One of the most common questions for a writer—even us mostly no-name types—is, “Where do you get your ideas?” (Harlan Ellison once answered this with, “There’s this little store in Schenectady.”) A common answer that isn’t as flippant as it first sounds, though, is that ideas are easy. Developing ideas—taking them from that initial snippet of image, text, or “what if” question and turning them into a plot and then, finally, a complete draft—is the tough part. I know my own biggest problem is just sitting down and getting the words on paper. (Well, screen.) Sometimes it’s the vast initial blankness before any words are written that I have to overcome—deciding what happens to kick things off—but more often it’s figuring out what to type next. What’s the next thing that character says? What’s the next thing I need to describe? How do I get from the last thing I typed to that scene I have in mind that’s somewhere near the story’s end?
For a long time I was never much of an outliner and I suppose I’m still not much of one, but I think more about story structure now than I used to. (Looking back, my best stories in the past are the ones that I not only outlined a little but ones that stumbled into the classic three-act screenplay form by mistake.) This helps, but it’s far from a cure-all. I still spend a lot of time waiting on my muse.
And you might, too, right? Spend a lot of time staring at the screen dolefully? Or just finding something else to do while you wait for inspiration to strike? As long as you’re waiting on your muse, you might as well kill some time, right? Maybe you can find something else creative to do. Maybe it’ll give you ideas.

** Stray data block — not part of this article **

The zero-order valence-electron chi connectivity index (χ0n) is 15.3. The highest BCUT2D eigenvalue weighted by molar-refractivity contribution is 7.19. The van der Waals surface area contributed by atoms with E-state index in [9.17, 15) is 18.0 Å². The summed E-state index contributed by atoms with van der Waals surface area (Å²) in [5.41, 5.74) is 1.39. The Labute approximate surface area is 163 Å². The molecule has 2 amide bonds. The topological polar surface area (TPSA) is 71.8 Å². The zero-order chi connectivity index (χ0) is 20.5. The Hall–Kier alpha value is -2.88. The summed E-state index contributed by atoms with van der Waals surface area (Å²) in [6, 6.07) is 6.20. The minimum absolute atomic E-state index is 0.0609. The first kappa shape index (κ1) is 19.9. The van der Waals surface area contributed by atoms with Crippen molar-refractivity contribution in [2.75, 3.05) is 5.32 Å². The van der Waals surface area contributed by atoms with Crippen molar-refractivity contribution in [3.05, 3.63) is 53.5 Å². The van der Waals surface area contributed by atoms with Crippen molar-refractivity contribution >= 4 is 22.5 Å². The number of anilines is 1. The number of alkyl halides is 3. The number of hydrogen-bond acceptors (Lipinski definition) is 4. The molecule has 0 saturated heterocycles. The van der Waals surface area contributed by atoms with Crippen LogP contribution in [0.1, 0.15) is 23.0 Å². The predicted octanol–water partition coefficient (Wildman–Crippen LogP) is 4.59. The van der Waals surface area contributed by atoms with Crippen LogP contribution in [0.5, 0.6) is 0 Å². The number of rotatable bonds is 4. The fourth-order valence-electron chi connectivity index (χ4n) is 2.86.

Or, you know, maybe it’ll be the time sink into which you put your creative energy, rather than writing. If you’re me, that time sink is usually online roleplaying—text-based MUCKs, not graphic MMOGs. These are wonderful for writers because they (potentially) reward good extemporaneous storytelling. This is also what makes them terrible for writers. If you’re regularly on one of these things, you’d be surprised how many thousands of words you write a day. It’s no wonder you’re not writing much other stuff.
In truth we don’t wait on our muses; we don’t need to wait for inspiration to strike (or go to a little store in Schenectady). We’re a lot better at summoning creativity on demand than we usually think. The problem is in where we put it.
My solution so far? Try to write a little every day. My track record on that through 2012 is spotty, but better than it has been in the past; I think I’ve written most of the 30,000 words of the untitled sci-fi novel this year, as well as 20,000-and-counting on the new Ranea story (more about which soon, hopefully). I’d rather write two thousand words than a thousand, but I’d rather write two hundred than zero. Originally I counted any writing toward this goal—blog posts like this one, story notes, whatever—but more recently I’ve decided that some of it has to be actual fiction, even if it’s just a paragraph or two.
“Well,” you say, “that’s fine for Chipotle, but…” Actually, it’s probably fine for everyone who’s serious about writing. You can’t sit around waiting on your muse—and the only thing worse than putting your muse to work on inconsequential things is putting your muse to work on coming up with justifications for why you’re not at least trying to write regularly.
(Originally published at Coyote Prints)